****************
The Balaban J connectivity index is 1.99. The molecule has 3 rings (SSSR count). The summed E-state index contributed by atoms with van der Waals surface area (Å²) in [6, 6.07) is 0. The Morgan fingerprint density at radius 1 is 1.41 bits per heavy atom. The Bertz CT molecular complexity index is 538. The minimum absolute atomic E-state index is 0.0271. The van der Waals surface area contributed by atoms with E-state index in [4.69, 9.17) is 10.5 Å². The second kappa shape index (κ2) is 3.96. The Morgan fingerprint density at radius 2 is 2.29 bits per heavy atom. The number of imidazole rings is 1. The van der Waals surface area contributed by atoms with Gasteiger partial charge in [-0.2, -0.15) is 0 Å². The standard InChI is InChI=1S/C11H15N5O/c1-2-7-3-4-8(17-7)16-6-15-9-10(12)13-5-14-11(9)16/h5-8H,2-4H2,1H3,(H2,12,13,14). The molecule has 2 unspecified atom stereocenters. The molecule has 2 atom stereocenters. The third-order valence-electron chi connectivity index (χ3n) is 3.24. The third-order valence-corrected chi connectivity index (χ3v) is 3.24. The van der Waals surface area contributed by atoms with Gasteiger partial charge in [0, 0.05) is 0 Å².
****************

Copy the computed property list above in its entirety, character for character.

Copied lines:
The Balaban J connectivity index is 1.99. The molecule has 3 rings (SSSR count). The summed E-state index contributed by atoms with van der Waals surface area (Å²) in [6, 6.07) is 0. The Morgan fingerprint density at radius 1 is 1.41 bits per heavy atom. The Bertz CT molecular complexity index is 538. The minimum absolute atomic E-state index is 0.0271. The van der Waals surface area contributed by atoms with E-state index in [4.69, 9.17) is 10.5 Å². The second kappa shape index (κ2) is 3.96. The Morgan fingerprint density at radius 2 is 2.29 bits per heavy atom. The number of imidazole rings is 1. The van der Waals surface area contributed by atoms with Gasteiger partial charge in [-0.2, -0.15) is 0 Å². The standard InChI is InChI=1S/C11H15N5O/c1-2-7-3-4-8(17-7)16-6-15-9-10(12)13-5-14-11(9)16/h5-8H,2-4H2,1H3,(H2,12,13,14). The molecule has 2 unspecified atom stereocenters. The molecule has 2 atom stereocenters. The third-order valence-electron chi connectivity index (χ3n) is 3.24. The third-order valence-corrected chi connectivity index (χ3v) is 3.24. The van der Waals surface area contributed by atoms with Gasteiger partial charge in [0, 0.05) is 0 Å².